Why we need diverse founder and funding teams and how to find them

Diverse teams perform better. First Round Capital found that, over 10 years, teams with at least one female co-founder performed 63 percent better than male-only teams. Racially diverse teams also perform 35 percent better than their industry peers. Yet only 8 percent of venture capital money is going to women-led companies, and 1 percent is going to companies with a black founder. While black and Latina women in particular are behind 80 percent of new female-led companies, they capture a meager .2 percent of VC funding.

The numbers are equally bad in the philanthropy space. Only 21 percent of philanthropic dollars go to diverse founders, and 92 percent of CEO positions on foundations and boards are held by white people. The business case for investing in diverse leaders is clear, yet diverse entrepreneurs still struggle to raise money at the rate of white male founders. As a member of the investor community, it is time to take ownership and action.

I’ve seen the impact of diversity firsthand through my organization Fast Forward; 79 percent of our companies have at least one co-founder who is a woman or person of color, and our teams are outperforming for-profit accelerator graduates. We are often asked how we found these leaders. Building a diverse portfolio takes work, but there are four strategies we have come to rely upon.

Get your house in order

The success of an investor is determined by the power of his or her pipeline of founders. Pipelines often mirror the background of the investor. If you are interested in increasing the diversity of your pipeline, you need to hire investors from diverse backgrounds.

Investors must prioritize increasing the number of meetings they take with diverse founders.

According to the Crunchbase Women in Venture report,  women-led venture capital firms or firms that had an exceptionally high number of women investors were more likely to invest in women founders.

Move beyond referrals

Traditional seed investors leverage referrals to get the best deals. My organization also partners with trusted peers by sharing pipelines, but we don’t stop there. If you are looking to diversify your pipeline, you have to move beyond referrals. We recruit from coding camps, professional development meetups and conferences with non-technical audiences.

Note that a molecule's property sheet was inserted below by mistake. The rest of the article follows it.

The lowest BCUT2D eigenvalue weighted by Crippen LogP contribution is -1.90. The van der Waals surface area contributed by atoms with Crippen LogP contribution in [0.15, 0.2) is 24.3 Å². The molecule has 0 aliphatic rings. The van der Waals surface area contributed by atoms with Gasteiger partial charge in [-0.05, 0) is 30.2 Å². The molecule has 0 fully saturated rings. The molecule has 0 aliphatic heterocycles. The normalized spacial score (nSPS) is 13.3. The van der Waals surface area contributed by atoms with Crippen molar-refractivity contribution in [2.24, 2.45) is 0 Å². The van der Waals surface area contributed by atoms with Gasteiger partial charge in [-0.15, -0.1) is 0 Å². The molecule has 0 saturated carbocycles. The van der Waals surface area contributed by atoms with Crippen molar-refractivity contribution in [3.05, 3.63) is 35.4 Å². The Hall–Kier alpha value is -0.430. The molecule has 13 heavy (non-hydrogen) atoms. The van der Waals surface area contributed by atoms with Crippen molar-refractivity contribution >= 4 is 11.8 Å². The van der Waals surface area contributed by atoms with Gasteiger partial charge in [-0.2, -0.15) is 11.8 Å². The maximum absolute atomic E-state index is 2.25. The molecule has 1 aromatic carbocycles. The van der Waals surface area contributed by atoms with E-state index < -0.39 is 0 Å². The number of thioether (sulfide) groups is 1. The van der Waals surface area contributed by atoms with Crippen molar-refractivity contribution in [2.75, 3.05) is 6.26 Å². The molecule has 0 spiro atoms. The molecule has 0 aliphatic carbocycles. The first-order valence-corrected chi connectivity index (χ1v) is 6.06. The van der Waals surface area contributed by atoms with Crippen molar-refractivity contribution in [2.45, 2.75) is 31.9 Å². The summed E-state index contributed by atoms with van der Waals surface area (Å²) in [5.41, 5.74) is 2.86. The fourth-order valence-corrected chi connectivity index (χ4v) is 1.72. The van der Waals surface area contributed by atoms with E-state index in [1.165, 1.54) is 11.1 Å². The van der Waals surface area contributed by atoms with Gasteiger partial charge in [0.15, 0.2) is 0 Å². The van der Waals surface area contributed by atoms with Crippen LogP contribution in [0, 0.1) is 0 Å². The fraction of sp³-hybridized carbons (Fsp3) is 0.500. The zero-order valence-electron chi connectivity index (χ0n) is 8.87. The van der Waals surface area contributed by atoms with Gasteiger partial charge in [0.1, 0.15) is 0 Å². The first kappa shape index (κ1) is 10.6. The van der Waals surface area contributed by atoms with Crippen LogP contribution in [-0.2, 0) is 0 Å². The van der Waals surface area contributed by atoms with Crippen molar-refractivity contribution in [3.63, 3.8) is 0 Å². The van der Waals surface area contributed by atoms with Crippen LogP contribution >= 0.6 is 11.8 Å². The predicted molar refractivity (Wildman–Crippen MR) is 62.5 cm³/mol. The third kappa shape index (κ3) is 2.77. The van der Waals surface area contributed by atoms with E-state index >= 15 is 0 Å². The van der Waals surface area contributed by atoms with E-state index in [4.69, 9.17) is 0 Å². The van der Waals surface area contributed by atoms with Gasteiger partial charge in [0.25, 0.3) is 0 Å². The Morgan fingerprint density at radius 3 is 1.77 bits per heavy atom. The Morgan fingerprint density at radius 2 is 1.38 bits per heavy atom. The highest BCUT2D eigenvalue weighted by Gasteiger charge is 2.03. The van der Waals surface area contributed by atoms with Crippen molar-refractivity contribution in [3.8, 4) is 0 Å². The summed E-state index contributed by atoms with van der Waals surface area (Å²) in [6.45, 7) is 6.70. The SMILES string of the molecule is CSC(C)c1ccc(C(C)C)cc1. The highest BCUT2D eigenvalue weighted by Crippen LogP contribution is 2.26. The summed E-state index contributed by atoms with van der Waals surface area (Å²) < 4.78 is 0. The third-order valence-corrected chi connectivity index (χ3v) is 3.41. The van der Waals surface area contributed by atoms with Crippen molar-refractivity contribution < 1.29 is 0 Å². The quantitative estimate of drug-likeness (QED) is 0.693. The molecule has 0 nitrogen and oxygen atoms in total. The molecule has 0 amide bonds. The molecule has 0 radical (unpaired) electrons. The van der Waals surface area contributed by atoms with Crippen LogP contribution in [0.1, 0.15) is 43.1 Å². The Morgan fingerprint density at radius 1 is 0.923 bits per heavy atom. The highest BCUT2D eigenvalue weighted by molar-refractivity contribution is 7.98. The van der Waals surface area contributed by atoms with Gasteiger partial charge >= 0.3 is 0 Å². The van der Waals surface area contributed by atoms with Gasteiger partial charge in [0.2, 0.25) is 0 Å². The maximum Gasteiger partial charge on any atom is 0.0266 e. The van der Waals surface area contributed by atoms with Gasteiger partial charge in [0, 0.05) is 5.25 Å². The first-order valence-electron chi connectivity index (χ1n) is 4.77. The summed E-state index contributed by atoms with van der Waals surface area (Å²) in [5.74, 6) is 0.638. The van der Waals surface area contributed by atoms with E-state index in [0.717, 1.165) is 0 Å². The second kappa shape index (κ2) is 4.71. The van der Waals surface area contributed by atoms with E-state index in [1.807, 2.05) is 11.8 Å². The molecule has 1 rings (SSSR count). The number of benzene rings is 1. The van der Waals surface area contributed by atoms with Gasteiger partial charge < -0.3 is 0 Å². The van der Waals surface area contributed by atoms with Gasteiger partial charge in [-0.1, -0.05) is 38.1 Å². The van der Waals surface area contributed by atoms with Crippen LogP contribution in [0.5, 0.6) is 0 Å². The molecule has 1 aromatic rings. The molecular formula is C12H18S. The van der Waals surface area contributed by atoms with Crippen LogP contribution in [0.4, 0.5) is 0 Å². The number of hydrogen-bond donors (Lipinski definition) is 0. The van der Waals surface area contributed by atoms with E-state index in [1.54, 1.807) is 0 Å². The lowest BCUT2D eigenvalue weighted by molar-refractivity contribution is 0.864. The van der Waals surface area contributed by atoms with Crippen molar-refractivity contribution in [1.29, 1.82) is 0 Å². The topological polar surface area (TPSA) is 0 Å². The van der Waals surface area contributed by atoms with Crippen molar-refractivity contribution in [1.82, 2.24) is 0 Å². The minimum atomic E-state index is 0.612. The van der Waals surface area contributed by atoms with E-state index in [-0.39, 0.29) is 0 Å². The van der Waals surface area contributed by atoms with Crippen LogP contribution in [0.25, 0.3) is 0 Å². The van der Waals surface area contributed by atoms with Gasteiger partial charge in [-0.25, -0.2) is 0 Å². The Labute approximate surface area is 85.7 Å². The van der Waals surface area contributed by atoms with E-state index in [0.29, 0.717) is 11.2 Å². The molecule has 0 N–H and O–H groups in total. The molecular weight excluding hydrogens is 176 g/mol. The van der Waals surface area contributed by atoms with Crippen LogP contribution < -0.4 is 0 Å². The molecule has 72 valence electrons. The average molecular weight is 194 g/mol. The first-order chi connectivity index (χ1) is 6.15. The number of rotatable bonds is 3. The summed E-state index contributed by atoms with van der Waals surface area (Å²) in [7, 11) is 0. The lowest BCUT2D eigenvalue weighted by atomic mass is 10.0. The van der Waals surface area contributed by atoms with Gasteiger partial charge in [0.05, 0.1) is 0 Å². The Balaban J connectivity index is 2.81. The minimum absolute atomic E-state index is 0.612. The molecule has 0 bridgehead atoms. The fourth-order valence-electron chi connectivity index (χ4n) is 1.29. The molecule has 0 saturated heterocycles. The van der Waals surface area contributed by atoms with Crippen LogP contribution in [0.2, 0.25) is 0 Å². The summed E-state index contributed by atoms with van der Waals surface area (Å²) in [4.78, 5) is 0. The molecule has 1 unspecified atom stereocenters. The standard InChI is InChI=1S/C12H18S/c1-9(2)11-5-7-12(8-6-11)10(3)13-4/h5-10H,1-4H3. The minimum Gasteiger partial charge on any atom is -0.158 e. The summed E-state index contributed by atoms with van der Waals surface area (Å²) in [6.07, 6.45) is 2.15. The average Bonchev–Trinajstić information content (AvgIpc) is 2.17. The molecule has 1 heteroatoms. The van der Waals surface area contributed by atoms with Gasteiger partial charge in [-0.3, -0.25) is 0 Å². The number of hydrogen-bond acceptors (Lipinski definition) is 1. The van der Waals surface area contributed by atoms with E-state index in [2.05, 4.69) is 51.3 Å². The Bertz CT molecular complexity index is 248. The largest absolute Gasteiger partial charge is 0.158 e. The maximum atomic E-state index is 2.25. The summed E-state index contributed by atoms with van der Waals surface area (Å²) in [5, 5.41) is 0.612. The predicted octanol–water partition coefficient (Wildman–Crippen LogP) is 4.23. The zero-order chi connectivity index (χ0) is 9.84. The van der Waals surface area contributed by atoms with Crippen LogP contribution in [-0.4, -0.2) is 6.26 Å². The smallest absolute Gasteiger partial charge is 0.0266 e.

Using referrals as a screen is not a great indicator of future success. First Round Capital found that accelerator demo days and Twitter research outperformed network referrals by 58.4 percent, and founders who pitched First Round directly without a referral did nearly 23 percent better.

Be (radically) public

Open application processes remove barriers for diverse founders. Accepting applications from anywhere is a good start, but if you want to attract different kinds of founders, you have to be public about your search and your screening criteria.

So much investment happens in a black box — to the detriment of diversity. Founders are resourceful, and they like to be associated with like-minded organizations. If you make your pipeline transparent, let people know who you are tracking and why — you will increase the likelihood of attracting diverse founders.

When we weren’t getting the volume of diverse founders we wanted, we did something radical. We published our pipeline. As soon as we opened up our process, we were flooded with pitches from founders who were not connected to any of our peer investors.

Create space for serendipity

The day in the life of an investor — a venture capitalist or a foundation program officer — is marked by meetings. The volume of pitches required to find the next Mark Zuckerberg or Sal Khan is staggering. Investors have upwards of 400 meetings a year with entrepreneurs, and most will make less than 10 investments. If you want to invest in the next Tristan Walker or Nancy Lublin, you have to meet them first.

Investors must prioritize increasing the number of meetings they take with diverse founders. An effective tactic is opening space on your calendar for “serendipity meetings.” These are a couple of hours a week reserved for founders or aspiring entrepreneurs who have different profiles than the ones we see all the time.

There is a funny thing about intention. When you shift your intention, you get different results. If you decide that investing in diverse founders is a priority, it becomes your job to find them. You can hire diverse investors and empower them to make investments in markets you may not have considered. You likely will meet with 40 founders before you make a single investment, so ensure that at least 20 of them are women and people of color.

If you are public about your commitment to diversity, you will attract the best deals from diverse founders. You will not have to sacrifice quality. You’ve likely missed huge market opportunities by getting stuck in pattern matching — but it’s not too late to turn that around.